Museums & Galleries
The Fens provides a wide variety of Museums and Art Galleries.
Overlooking the river Welland stands the jewel in Spalding’s crown, Ayscoughfee Hall and Gardens, which were acquired by the town to celebrate the Diamond Jubilee of Queen Victoria. The beautiful late medieval hall once belonged to a wool merchant. It has just been refurbished and opened to the public again. Spalding also boasts a Romany Museum, displaying a collection of Romany caravans, harnesses etc., and photographs dating back 150 years.
The ‘Cultural Quarter’ of Boston can be found just south of the Market Place beside the river Witham. The first building you will see is the spectacular Shodfriars Hall with its half-timbered 15th Century-style overhanging gables. Passing the Old Customs House you will find Spain Lane, which is the home of the excellent Blackfriars Arts Centre. This is a 13th Century building that today presents a wide range of artistic activities including live concerts, theatre, exhibitions, films and workshops for the performing arts.
Opposite the 15th Century Guildhall Museum, which is presently closed to allow major conservation work to be carried out, is the Sam Newson Music Centre. This former seed warehouse has been carefully converted and is now used by the Music Department of Boston College. Concerts are held in the magnificent recital hall throughout the year.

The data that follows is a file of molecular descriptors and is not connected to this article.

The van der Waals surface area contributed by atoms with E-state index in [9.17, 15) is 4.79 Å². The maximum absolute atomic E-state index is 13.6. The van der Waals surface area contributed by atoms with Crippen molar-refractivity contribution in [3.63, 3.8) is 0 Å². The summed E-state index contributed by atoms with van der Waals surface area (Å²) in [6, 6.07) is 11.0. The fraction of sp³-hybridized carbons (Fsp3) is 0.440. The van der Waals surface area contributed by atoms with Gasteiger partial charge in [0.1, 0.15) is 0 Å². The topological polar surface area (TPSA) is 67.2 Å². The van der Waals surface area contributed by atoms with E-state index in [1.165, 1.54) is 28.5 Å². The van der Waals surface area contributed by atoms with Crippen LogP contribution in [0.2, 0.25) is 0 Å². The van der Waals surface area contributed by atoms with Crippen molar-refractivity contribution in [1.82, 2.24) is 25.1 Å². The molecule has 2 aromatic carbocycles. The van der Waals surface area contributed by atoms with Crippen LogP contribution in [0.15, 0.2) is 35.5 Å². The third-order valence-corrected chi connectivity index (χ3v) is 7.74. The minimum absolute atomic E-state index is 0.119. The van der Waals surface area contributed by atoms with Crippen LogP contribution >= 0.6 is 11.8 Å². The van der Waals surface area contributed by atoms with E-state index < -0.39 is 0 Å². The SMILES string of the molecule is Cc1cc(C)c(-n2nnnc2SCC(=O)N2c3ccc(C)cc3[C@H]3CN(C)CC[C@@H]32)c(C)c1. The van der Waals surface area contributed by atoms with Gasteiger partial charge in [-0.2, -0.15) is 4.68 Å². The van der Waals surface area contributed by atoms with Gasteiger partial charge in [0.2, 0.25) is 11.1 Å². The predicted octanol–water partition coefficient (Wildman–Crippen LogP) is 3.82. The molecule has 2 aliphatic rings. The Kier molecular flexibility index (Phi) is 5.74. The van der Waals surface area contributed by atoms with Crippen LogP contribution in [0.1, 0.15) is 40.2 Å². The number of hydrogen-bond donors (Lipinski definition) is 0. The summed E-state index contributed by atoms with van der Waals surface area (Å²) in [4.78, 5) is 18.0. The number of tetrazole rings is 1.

There are numerous Art and Craft Galleries in the Fens, including paintings, sculpture and pottery. A selection of locally produced arts and crafts are available for sale in the Fenscape Tourist Information Centre at the new Springfields Outlet Shopping Centre and Festival Gardens, in Spalding.
The four Fenland market towns of Wisbech, March, Whittlesey and Chatteris all have their own local museums.
Visiting the Wisbech & Fenland Museum is like taking a step back in time to the heyday of the Victorian era. Alongside the displays of porcelain, pottery and bygones are some treasures of national importance including the manuscript of Charles Dickens ‘Great Expectations’.
The Birthplace House of Octavia Hill is also in Wisbech. The ‘museum’ celebrates the life and work of a woman who was a crusader for heritage and housing and a founder of the National Trust.
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